It’s hard to beat a field trip when it comes to showing students how science work in the real world. That world is often not too far from our class rooms. Two weeks ago I took some students to three mind-blowing science labs at Arizona State University.
First Stop: The Mars Space Facility, a home of the Mars rover. We nudge closer to the model of the rover, Opportunity. The students ask about those cameras, and solar panels. They got to hear about what scientists such as Dr. Phil Christensen who work with JPL, see: raw images streaming in, some barely a week old. They also see that titanium wheel, in context.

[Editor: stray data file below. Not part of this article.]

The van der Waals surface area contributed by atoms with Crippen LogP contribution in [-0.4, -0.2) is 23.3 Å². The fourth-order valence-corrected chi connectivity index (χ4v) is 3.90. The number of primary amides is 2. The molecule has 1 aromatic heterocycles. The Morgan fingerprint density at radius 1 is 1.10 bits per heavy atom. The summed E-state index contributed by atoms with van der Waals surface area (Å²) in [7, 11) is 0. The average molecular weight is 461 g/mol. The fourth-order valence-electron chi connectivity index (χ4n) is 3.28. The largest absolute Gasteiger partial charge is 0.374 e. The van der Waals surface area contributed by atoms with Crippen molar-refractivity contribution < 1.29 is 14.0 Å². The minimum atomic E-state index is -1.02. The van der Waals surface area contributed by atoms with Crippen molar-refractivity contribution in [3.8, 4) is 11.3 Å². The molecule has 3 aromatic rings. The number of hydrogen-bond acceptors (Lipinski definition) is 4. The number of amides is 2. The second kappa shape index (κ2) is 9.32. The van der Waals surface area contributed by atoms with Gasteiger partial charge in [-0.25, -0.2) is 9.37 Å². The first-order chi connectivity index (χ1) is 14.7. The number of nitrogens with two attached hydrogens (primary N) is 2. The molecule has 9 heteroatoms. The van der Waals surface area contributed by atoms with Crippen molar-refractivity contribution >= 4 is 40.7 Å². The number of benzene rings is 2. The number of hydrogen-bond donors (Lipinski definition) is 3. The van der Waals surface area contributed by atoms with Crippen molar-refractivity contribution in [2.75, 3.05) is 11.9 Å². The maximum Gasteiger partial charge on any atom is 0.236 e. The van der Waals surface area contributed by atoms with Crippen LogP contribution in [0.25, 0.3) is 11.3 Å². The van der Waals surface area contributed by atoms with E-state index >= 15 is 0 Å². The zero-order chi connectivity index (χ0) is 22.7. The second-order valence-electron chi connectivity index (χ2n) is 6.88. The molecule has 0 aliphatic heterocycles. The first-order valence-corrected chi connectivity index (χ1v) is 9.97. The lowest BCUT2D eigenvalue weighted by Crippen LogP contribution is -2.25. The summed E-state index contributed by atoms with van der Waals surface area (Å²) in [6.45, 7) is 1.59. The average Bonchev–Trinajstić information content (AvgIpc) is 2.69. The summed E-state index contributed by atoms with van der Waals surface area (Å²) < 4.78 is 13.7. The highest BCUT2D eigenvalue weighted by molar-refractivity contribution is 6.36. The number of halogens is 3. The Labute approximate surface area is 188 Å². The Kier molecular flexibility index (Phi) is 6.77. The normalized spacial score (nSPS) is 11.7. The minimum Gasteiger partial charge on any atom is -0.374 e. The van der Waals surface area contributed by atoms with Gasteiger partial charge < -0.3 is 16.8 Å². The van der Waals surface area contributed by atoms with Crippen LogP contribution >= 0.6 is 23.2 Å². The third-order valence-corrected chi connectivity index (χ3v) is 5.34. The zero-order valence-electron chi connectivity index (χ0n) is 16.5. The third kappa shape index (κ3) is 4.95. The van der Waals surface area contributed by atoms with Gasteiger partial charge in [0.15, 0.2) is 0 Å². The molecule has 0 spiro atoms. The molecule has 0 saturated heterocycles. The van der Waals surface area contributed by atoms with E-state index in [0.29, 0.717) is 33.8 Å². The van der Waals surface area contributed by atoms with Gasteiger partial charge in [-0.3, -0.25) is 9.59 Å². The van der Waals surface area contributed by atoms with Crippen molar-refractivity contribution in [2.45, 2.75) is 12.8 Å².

Next Stop: ISTB4, the building that’s home to the only full-scale model of NASA’s Curiosity, roughly the size of an SUV. It’s got more cameras and probes than you could shake a stick at. My students have heard a lot about these rovers, during Mars Day. So this is a big deal! The nearest thing to kicking the tires of space science.
Third Stop: Decision Theater, a scientific visualization lab with floor-to-ceiling screens that render images in 3D. Indeed, urban planning and crisis mapping maybe a bit too heavy for third- fourth- and fifth-graders (esp at the end of a tour), but the students found the 3D model of the human brain (navigating through it, using a game controller!) mind-blowing.
I’m a big believer in field trips. Each year I take my robotics students to visit an organization that either uses robots, or is immersed in engineering that is directly or indirectly connected to the work they do in building and programming devices.
Huge thanks to Sheri Klug-Boonstra, Anthony Zippay and Cynde Garrett for making this happen!